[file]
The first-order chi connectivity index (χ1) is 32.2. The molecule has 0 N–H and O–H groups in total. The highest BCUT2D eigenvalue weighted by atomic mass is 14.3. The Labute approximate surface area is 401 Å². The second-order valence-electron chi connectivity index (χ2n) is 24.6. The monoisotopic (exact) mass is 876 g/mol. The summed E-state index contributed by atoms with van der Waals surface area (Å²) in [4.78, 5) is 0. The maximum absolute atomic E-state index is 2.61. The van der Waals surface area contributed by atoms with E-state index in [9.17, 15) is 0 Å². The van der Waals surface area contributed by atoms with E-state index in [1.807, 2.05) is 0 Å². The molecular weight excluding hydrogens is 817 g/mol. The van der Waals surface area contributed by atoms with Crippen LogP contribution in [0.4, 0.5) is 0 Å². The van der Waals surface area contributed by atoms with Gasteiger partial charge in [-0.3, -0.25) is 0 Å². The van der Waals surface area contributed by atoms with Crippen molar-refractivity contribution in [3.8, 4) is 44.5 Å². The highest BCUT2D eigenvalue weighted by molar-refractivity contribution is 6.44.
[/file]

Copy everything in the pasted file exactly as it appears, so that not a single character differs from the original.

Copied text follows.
The first-order chi connectivity index (χ1) is 32.2. The molecule has 0 N–H and O–H groups in total. The highest BCUT2D eigenvalue weighted by atomic mass is 14.3. The Labute approximate surface area is 401 Å². The second-order valence-electron chi connectivity index (χ2n) is 24.6. The monoisotopic (exact) mass is 876 g/mol. The summed E-state index contributed by atoms with van der Waals surface area (Å²) in [4.78, 5) is 0. The maximum absolute atomic E-state index is 2.61. The van der Waals surface area contributed by atoms with E-state index in [9.17, 15) is 0 Å². The van der Waals surface area contributed by atoms with E-state index in [1.807, 2.05) is 0 Å². The molecular weight excluding hydrogens is 817 g/mol. The van der Waals surface area contributed by atoms with Crippen LogP contribution in [0.4, 0.5) is 0 Å². The van der Waals surface area contributed by atoms with Gasteiger partial charge in [-0.3, -0.25) is 0 Å². The van der Waals surface area contributed by atoms with Crippen molar-refractivity contribution in [3.8, 4) is 44.5 Å². The highest BCUT2D eigenvalue weighted by molar-refractivity contribution is 6.44.